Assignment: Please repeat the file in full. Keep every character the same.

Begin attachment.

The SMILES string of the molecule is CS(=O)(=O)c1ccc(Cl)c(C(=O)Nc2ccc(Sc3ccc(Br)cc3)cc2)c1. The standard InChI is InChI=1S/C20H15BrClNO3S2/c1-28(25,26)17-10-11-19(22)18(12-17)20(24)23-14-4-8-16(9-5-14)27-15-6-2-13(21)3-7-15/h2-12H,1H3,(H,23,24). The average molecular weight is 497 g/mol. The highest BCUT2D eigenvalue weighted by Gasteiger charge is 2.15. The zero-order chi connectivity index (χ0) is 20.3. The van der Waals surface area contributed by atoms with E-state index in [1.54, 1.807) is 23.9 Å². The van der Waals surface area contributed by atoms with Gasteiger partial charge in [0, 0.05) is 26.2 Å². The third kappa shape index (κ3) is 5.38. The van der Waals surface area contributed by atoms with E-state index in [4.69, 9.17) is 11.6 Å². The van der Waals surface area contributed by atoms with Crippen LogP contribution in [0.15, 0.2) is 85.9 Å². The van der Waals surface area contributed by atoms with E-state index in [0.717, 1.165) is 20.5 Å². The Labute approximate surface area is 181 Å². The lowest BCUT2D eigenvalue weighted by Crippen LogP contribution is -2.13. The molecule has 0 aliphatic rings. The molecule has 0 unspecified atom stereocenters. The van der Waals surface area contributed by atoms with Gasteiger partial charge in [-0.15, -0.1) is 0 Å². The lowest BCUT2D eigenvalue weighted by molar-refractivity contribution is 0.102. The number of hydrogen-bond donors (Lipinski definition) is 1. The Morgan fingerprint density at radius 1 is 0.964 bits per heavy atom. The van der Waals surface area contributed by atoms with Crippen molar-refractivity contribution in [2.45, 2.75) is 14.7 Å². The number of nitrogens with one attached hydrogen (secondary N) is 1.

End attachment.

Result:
The SMILES string of the molecule is CS(=O)(=O)c1ccc(Cl)c(C(=O)Nc2ccc(Sc3ccc(Br)cc3)cc2)c1. The standard InChI is InChI=1S/C20H15BrClNO3S2/c1-28(25,26)17-10-11-19(22)18(12-17)20(24)23-14-4-8-16(9-5-14)27-15-6-2-13(21)3-7-15/h2-12H,1H3,(H,23,24). The average molecular weight is 497 g/mol. The highest BCUT2D eigenvalue weighted by Gasteiger charge is 2.15. The zero-order chi connectivity index (χ0) is 20.3. The van der Waals surface area contributed by atoms with E-state index in [1.54, 1.807) is 23.9 Å². The van der Waals surface area contributed by atoms with Gasteiger partial charge in [0, 0.05) is 26.2 Å². The third kappa shape index (κ3) is 5.38. The van der Waals surface area contributed by atoms with E-state index in [4.69, 9.17) is 11.6 Å². The van der Waals surface area contributed by atoms with Crippen LogP contribution in [0.15, 0.2) is 85.9 Å². The van der Waals surface area contributed by atoms with E-state index in [0.717, 1.165) is 20.5 Å². The Labute approximate surface area is 181 Å². The lowest BCUT2D eigenvalue weighted by Crippen LogP contribution is -2.13. The molecule has 0 aliphatic rings. The molecule has 0 unspecified atom stereocenters. The van der Waals surface area contributed by atoms with Gasteiger partial charge in [-0.15, -0.1) is 0 Å². The lowest BCUT2D eigenvalue weighted by molar-refractivity contribution is 0.102. The number of hydrogen-bond donors (Lipinski definition) is 1. The Morgan fingerprint density at radius 1 is 0.964 bits per heavy atom. The van der Waals surface area contributed by atoms with Crippen molar-refractivity contribution in [2.45, 2.75) is 14.7 Å². The number of nitrogens with one attached hydrogen (secondary N) is 1.